Two decades ago, Francisca entered a Chilean hospital to give birth to her first child. The HIV-positive woman was placed under anaesthesia for a Caesarean section, and she delivered a healthy baby boy.
But when she awoke after the operation in 2002, doctors informed Francisca that she would never be able to have another child. Without her consent, they had performed a sterilisation procedure, saying it would be irresponsible for her to have more children because of her HIV status.
Last week, following a landmark reparations deal that advocates have touted as a considerable step forward in the country, President Gabriel Boric publicly apologised to Francisca at a ceremony in the capital Santiago.
“The state is responsible. I promise … that we will do better so that this never happens again,” he said.
Under the deal announced last August, the government agreed to pay Francisca reparations for her ordeal and to work to raise awareness of reproductive justice. Enid Muthoni Ndiga, chief programme officer at the Center for Reproductive Rights, a global legal advocacy organisation, said the agreement was “symbolic” on many levels.
“For the first time, the state is actively acknowledging its international obligation, and that Francisca’s rights, as with the rights of many other women, have been violated,” she told Al Jazeera. “This type of mechanism sets standards, not just for governments in other countries across the region, but also for other survivors to seek justice.”
Francisca, who has remained anonymous and used a pseudonym throughout the process, watched the apology via livestream. Afterwards, she said she hoped the outcome of her case would help other affected women.
“I am happy to close the chapter. I now want to live in peace with my son,” she told Al Jazeera in a statement. “I hope that many will now be able to defend their rights.”
Francisca spent two decades fighting for justice, turning to the Inter-American Commission on Human Rights (IACHR) after her case was dismissed in the Chilean court system.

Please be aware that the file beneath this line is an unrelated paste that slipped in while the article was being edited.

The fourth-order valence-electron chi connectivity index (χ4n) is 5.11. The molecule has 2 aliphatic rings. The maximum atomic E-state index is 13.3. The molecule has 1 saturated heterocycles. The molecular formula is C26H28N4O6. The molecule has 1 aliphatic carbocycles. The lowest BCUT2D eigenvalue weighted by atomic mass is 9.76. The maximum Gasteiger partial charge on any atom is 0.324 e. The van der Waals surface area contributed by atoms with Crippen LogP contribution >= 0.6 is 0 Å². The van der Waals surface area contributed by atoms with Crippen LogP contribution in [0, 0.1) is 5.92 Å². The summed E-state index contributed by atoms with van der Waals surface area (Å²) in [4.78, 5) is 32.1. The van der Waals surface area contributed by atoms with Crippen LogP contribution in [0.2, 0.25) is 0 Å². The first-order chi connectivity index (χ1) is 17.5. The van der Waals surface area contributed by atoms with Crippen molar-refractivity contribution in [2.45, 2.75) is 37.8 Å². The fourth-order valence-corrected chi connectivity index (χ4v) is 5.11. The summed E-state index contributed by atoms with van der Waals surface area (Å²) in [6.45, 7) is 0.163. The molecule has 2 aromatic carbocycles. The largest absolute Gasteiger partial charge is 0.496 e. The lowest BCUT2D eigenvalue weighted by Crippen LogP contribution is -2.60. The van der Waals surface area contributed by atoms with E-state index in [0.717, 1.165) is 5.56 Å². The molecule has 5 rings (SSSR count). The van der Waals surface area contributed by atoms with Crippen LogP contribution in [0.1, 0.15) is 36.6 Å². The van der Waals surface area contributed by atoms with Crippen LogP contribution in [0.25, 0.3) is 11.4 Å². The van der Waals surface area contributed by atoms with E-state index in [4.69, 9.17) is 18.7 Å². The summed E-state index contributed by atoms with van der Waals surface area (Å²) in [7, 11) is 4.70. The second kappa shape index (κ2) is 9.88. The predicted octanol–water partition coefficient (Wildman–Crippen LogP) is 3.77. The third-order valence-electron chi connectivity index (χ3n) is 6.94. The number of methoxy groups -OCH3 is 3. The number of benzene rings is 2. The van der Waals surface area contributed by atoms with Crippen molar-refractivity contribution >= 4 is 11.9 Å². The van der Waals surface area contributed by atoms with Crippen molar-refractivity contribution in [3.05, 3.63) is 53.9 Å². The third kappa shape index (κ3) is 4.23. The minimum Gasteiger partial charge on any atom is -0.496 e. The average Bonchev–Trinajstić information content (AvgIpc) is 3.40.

According to a joint 2010 report by the Center for Reproductive Rights and the Chilean organisation Vivo Positivo – both of which represented Francisca in the IACHR case – HIV-positive women in Chile “are routinely pressured to prevent pregnancy”, while coercive sterilisation “is a systemic problem”.
The report cited a 2004 study of women living with HIV/AIDS in Chile, noting that 56 percent reported being pressured by health workers to prevent pregnancy. Of those who had undergone sterilisation, half had done so “under pressure or by force”.
Across Latin America, where an estimated 610,000 women live with HIV/AIDS, forced or coerced sterilisations have been documented in various countries, including Mexico, Honduras and El Salvador.
Jaime Argueta, of the El Salvadoran HIV/AIDS organisation Vida Nueva, said many doctors in the country believe they have the right to sterilise HIV-positive women if they come from poor or vulnerable backgrounds. The Chilean agreement “can help raise awareness against these practices” across the region, he told Al Jazeera.
Over the past decade in Chile, new HIV infections and AIDS-related deaths have each increased by more than a third. Public health initiatives have largely focused on men, often neglecting the reproductive rights of an estimated 14,000 HIV-positive women in the country.
As part of the deal on Francisca’s case, Boric has promised to provide specialist training to medical workers on HIV/AIDS to curb discrimination, and to ensure that judges and lawyers are aware that affected women have a right to reparations.
Chilean activist Elayne Leyton, who has lived with HIV since the late 1990s, said the state’s actions were long overdue.
“For years, no one has talked about women living with HIV. We’ve had to hide in our houses like rats, suffer discrimination, and practically eliminate ourselves from society,” she told Al Jazeera. “At last, someone is taking responsibility.”